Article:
This is a really nutritious green vegetable and unlike kale, rapini and collard green, it is tender, exquisite and quick to prepare. The green is not really Swiss, it was just called that originally to distinguish it from French Spinach. Not a very good explanation as chard, actually a member of the beet family, grows well in all Mediterranean countries. The fact that chard belongs to the beet family, a root vegetable, might explain why my grand-mother would cook only the white stems and give the greens to the chicken. I certainly would not do that, mind you I don’t have chickens.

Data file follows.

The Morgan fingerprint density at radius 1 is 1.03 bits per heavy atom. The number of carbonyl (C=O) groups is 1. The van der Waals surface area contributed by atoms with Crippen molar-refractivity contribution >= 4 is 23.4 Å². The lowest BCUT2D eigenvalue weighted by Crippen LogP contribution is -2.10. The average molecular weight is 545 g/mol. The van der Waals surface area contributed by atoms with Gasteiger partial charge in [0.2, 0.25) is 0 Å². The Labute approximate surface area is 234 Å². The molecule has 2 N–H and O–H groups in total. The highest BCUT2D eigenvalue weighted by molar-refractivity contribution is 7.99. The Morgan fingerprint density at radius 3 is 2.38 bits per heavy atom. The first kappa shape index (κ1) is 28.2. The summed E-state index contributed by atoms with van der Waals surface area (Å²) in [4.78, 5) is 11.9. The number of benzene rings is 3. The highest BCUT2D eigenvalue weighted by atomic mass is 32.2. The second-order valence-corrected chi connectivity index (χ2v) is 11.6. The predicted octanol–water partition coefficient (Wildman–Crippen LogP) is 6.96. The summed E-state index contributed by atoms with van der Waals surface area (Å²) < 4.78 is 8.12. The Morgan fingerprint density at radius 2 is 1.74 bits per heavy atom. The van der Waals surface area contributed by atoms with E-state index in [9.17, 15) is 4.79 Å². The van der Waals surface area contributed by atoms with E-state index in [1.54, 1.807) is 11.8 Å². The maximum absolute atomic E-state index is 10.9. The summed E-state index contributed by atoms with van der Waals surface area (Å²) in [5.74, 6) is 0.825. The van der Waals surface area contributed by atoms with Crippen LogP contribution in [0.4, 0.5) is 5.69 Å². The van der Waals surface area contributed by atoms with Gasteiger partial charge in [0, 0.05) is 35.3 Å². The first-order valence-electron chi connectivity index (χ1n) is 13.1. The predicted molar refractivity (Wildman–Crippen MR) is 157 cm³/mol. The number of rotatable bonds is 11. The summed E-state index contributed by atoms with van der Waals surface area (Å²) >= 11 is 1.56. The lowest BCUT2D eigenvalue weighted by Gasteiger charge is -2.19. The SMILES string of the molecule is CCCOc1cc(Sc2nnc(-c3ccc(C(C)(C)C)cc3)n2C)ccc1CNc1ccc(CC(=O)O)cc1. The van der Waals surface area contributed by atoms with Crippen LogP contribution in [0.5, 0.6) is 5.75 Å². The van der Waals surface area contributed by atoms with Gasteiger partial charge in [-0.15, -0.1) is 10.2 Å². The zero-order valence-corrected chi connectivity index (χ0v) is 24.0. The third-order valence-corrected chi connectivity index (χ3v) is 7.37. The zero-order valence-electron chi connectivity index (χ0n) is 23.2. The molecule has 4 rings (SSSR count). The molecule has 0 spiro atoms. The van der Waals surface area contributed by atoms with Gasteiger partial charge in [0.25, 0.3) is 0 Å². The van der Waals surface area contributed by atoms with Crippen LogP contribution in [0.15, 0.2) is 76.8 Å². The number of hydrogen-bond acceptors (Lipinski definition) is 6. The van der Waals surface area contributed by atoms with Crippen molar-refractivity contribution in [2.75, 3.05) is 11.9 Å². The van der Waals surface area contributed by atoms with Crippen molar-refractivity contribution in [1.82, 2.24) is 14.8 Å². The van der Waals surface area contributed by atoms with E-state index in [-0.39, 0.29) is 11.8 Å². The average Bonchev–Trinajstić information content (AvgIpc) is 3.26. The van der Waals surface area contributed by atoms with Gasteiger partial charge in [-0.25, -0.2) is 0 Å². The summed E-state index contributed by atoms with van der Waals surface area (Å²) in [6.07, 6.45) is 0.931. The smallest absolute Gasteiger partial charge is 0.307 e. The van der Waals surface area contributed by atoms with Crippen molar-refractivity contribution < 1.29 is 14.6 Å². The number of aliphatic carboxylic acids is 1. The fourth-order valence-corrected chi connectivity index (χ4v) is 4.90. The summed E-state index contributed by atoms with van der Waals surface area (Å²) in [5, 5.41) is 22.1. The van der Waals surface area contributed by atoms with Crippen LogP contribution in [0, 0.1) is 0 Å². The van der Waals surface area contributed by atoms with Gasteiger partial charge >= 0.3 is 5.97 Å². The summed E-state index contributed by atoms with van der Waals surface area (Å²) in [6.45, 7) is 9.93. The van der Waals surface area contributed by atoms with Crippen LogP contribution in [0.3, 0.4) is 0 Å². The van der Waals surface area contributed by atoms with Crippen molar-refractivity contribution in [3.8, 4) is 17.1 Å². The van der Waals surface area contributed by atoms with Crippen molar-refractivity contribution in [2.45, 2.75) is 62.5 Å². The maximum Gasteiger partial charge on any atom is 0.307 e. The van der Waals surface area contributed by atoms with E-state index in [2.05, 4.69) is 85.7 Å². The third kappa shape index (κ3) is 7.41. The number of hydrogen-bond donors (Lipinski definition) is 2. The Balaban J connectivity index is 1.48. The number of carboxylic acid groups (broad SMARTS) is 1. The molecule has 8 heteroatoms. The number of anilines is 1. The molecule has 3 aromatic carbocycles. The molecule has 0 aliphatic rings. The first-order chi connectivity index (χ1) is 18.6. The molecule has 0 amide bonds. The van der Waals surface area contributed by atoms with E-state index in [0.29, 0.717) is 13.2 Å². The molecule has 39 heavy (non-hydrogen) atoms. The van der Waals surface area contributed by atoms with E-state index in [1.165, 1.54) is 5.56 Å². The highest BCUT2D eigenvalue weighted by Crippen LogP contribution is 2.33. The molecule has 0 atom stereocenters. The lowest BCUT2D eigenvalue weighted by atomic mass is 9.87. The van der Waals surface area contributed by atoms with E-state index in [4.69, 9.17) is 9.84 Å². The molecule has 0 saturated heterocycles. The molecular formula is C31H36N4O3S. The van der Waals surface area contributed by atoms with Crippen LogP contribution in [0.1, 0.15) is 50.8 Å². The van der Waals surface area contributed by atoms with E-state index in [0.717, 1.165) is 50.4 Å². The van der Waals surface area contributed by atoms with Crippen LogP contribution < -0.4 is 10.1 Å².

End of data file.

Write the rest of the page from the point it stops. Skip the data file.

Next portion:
The chard I buy at the Root Cellar is , although very fresh, quite mature and the stems are a bit hard. I therefore separate the greens, and cut the stems (especially the red ones) in 2 inch pieces to boil about 5 minutes in a little salt water. When the water has evaporated, I add two crushed cloves of garlic and a good size chunk of butter and sauté this with the greens for another 7-10 minutes. Don’t overcook! No need to add anything else, the flavour is delicate but perfect without other spices. Tonight I served this with a roast chicken, left-over gratin dauphinois and sauteed Hedgehog mushrooms we picked yesterday (yes Jan 15th) in between snow patches in woods close to Victoria.